Through this web of problems, of anxiety and tensions, your principles — widened and adapted — dear Dickens, are still worthwhile, protective if a little sentimental, Love for the poor, and not just for a single poor man, but for all poor people, which rejected as an individual or as a nation, binds them together, as they feel themselves a class. To them, without hesitation, by the example of Christ the sincere and open preference of Christians should be given. "Solidarity": we are all in the same boat, full or people now brought closer in space and customs, but in a very rough sea. If we do not wish to encounter grave disorders, the rule is this: all for one and one for all: to insist on unity. to disregard division, "Fidelity in Christ", through the lips of Marley you demonstrated that the star of the Magi illuminated the houses of the poor. Today, the poor house is the whole world, which has much need of God!
Copyright 1978, Albino Luciani in the Pope's study and joined him in the recital of the Lord's Prayer.
So for an hour and a half before the service began the mighty of the world arrived, affording the less great but still privileged ones massed on the Sagrato of St Peter's e:icellent peering value.
Successor of' Peter
Then from the Basilica came the golden processional cross and behind it the 80 cardinals in their Mass vestments and tall white mitres, the successors of the Apostles come to celebrate the Mass with the successor of Peter.
The choir intoned the Veni Creator Spiritus, the signal to those outside that the Holy Father had reached the confessio and was at prayer at the Tomb of St Peter, where the Mass would normally have been celebrated to establish the link between Peter and his successor.
He walked the whole length of the Basilica, and suddenly there at the door was the slight figure in white and gold vestments with the jewelled Roman mitre holding in his hand the crozier of Pope Paul topped by the image of the crucified Christ.
One of the many moving moments of the ceremony came right at the beginning, when the cardinals advanced singly to pay homage and embrace their Father and Brother. No kissing of hand or foot was required — only an embrace of fraternity and peace.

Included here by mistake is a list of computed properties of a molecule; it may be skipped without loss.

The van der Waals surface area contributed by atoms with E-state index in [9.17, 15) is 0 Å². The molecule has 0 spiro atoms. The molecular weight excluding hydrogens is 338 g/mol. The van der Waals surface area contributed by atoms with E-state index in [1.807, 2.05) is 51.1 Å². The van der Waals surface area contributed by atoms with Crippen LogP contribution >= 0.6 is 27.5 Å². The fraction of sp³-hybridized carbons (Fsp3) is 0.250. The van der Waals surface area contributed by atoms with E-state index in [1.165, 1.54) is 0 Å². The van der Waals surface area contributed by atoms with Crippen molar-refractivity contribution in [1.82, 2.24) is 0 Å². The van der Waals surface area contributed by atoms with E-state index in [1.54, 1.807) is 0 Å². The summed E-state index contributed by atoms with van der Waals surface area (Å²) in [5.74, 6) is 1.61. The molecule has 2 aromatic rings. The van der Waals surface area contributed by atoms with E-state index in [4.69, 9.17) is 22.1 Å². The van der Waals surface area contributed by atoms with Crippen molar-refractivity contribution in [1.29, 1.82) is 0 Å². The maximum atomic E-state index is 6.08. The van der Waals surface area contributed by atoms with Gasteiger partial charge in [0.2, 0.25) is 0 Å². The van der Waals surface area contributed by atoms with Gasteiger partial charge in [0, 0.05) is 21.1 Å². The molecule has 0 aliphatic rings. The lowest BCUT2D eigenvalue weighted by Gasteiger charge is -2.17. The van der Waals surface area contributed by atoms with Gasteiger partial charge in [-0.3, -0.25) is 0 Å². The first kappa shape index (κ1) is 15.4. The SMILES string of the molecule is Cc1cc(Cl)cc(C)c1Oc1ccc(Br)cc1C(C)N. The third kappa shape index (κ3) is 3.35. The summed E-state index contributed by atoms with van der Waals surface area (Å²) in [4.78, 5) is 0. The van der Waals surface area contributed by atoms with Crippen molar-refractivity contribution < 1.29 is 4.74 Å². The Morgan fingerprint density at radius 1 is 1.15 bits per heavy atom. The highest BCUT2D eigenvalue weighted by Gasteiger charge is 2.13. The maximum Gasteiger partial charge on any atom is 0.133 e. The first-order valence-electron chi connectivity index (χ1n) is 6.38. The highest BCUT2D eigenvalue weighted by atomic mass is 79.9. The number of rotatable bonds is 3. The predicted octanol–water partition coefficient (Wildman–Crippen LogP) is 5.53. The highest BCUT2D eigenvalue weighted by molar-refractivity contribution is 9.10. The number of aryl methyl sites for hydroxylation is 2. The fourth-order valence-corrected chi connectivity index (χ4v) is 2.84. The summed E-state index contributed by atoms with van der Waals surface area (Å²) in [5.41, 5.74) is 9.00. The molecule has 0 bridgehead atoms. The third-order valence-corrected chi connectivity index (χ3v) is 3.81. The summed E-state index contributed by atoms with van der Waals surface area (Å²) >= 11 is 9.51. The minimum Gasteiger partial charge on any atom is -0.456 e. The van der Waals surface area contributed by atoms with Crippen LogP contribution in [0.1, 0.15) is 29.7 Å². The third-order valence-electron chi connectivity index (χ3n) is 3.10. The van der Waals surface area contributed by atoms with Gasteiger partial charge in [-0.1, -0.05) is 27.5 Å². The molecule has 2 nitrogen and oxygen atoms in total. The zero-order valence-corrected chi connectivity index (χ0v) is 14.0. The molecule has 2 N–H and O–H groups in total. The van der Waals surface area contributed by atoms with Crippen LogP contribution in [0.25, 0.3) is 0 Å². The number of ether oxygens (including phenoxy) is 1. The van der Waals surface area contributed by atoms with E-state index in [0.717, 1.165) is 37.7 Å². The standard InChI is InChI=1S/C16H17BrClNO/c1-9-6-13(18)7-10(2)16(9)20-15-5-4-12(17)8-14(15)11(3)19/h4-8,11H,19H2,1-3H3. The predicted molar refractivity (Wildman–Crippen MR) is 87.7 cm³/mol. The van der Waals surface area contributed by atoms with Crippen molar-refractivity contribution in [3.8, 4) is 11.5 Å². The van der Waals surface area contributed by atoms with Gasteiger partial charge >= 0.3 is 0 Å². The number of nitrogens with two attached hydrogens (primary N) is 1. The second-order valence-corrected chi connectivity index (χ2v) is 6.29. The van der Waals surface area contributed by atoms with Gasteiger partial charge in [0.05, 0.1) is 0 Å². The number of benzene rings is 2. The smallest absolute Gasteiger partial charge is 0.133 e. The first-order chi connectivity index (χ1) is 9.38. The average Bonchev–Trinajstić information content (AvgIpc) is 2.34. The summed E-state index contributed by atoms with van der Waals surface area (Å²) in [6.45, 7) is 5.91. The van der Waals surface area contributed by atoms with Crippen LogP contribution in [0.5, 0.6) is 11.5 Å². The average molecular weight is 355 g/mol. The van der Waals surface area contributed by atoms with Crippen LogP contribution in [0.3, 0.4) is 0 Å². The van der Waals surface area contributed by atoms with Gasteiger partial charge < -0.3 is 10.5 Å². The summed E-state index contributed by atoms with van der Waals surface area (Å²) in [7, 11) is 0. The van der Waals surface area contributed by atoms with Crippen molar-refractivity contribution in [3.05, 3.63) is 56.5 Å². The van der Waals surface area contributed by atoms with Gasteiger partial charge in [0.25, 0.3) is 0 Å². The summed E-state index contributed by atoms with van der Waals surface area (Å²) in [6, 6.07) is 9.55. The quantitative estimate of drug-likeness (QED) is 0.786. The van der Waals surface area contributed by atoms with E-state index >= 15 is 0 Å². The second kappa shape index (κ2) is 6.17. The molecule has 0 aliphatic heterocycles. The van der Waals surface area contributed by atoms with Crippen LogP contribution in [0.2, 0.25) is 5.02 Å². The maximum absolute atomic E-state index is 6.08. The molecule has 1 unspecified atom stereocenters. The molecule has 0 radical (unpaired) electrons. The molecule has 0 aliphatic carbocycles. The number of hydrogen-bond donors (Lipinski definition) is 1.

The Holy Father found words for each of his cardinals, and to us seated on the Segrato the essential warmth, humanity and goodness, the sheer joy of the man, communicated itself wonderfully. The universality of the Church was reflected in the liturgy with the lessons being read in French and English and the Gospel in Latin and Greek.
His Holiness's address was short and simple, thanking those who had come to honour the Church and saying how he had been encouraged forward. The huge congregation recited together the Lord's Prayer in Latin, and 200 priests moved
among the faithful carrying with them the Body of Christ.
So the Mass ended, the culmination of a week in which, since the new Pope was elected, he has won all hearts. In audience after audience to the cardinals, to representatives of the 54 States with diplomatic relations with the Holy See, to the Press he has shown that his choice of John as the first part of his name is fully justified.
But what of Paul? The problems which caused so much suffering to that good man remain in the Church today, and the new Pontiff must now address his mind to them. After the glory comes the difficulty and the toil: The issues of world peace, of renewal within the Church, of the future of the clergy, of the role of' women of the reform of canon law.
We were reminded even as we prayed of the problems of the world outside, by policemen posted all over Rome, by the helicopters patrolling overhead, and The police motor-cycle escorts roaring through the city's narrow streets ensuring a safe passage for the distinguished visitors.
Still let those issues be discussed in due time. For the moment we can all.give thanks for an inauguration of rare spirituality and humanity and for a Pope who in such a short time has given new faith and hope to the Church.